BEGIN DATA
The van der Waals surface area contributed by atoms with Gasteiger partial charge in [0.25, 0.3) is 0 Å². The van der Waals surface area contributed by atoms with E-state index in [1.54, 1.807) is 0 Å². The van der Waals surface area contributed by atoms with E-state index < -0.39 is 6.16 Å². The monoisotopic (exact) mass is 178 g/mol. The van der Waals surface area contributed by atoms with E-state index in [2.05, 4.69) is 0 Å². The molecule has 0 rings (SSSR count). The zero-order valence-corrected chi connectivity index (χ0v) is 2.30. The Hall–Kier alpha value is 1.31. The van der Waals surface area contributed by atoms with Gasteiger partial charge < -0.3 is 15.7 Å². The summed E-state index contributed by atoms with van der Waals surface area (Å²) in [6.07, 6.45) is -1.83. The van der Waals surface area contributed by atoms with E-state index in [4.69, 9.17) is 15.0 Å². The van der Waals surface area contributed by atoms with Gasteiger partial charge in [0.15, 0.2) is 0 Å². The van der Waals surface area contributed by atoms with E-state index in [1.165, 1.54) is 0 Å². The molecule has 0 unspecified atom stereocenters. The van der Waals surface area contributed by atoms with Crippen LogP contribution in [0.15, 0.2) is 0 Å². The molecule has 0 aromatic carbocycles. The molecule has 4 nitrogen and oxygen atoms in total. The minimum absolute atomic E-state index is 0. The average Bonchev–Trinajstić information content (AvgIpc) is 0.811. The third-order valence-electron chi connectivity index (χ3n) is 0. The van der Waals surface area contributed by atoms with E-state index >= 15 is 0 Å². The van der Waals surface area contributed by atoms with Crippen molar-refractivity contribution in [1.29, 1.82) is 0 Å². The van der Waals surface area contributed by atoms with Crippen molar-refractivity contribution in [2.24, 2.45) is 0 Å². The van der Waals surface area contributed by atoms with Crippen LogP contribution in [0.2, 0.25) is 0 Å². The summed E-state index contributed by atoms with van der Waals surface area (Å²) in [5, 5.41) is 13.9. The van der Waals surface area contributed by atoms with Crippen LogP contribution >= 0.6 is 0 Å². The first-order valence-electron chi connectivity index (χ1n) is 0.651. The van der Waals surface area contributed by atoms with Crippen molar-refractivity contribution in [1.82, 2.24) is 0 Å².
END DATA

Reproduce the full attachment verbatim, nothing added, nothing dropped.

The van der Waals surface area contributed by atoms with Gasteiger partial charge in [0.25, 0.3) is 0 Å². The van der Waals surface area contributed by atoms with E-state index in [1.54, 1.807) is 0 Å². The van der Waals surface area contributed by atoms with E-state index < -0.39 is 6.16 Å². The monoisotopic (exact) mass is 178 g/mol. The van der Waals surface area contributed by atoms with E-state index in [2.05, 4.69) is 0 Å². The molecule has 0 rings (SSSR count). The zero-order valence-corrected chi connectivity index (χ0v) is 2.30. The Hall–Kier alpha value is 1.31. The van der Waals surface area contributed by atoms with Gasteiger partial charge < -0.3 is 15.7 Å². The summed E-state index contributed by atoms with van der Waals surface area (Å²) in [6.07, 6.45) is -1.83. The van der Waals surface area contributed by atoms with E-state index in [4.69, 9.17) is 15.0 Å². The van der Waals surface area contributed by atoms with Gasteiger partial charge in [0.15, 0.2) is 0 Å². The van der Waals surface area contributed by atoms with E-state index in [1.165, 1.54) is 0 Å². The molecule has 0 unspecified atom stereocenters. The van der Waals surface area contributed by atoms with Crippen LogP contribution in [0.15, 0.2) is 0 Å². The molecule has 0 aromatic carbocycles. The molecule has 4 nitrogen and oxygen atoms in total. The minimum absolute atomic E-state index is 0. The average Bonchev–Trinajstić information content (AvgIpc) is 0.811. The third-order valence-electron chi connectivity index (χ3n) is 0. The van der Waals surface area contributed by atoms with E-state index >= 15 is 0 Å². The van der Waals surface area contributed by atoms with Crippen molar-refractivity contribution in [1.29, 1.82) is 0 Å². The van der Waals surface area contributed by atoms with Crippen molar-refractivity contribution in [2.24, 2.45) is 0 Å². The van der Waals surface area contributed by atoms with Crippen LogP contribution in [0.2, 0.25) is 0 Å². The summed E-state index contributed by atoms with van der Waals surface area (Å²) in [5, 5.41) is 13.9. The van der Waals surface area contributed by atoms with Crippen LogP contribution >= 0.6 is 0 Å². The first-order valence-electron chi connectivity index (χ1n) is 0.651. The van der Waals surface area contributed by atoms with Crippen molar-refractivity contribution in [1.82, 2.24) is 0 Å².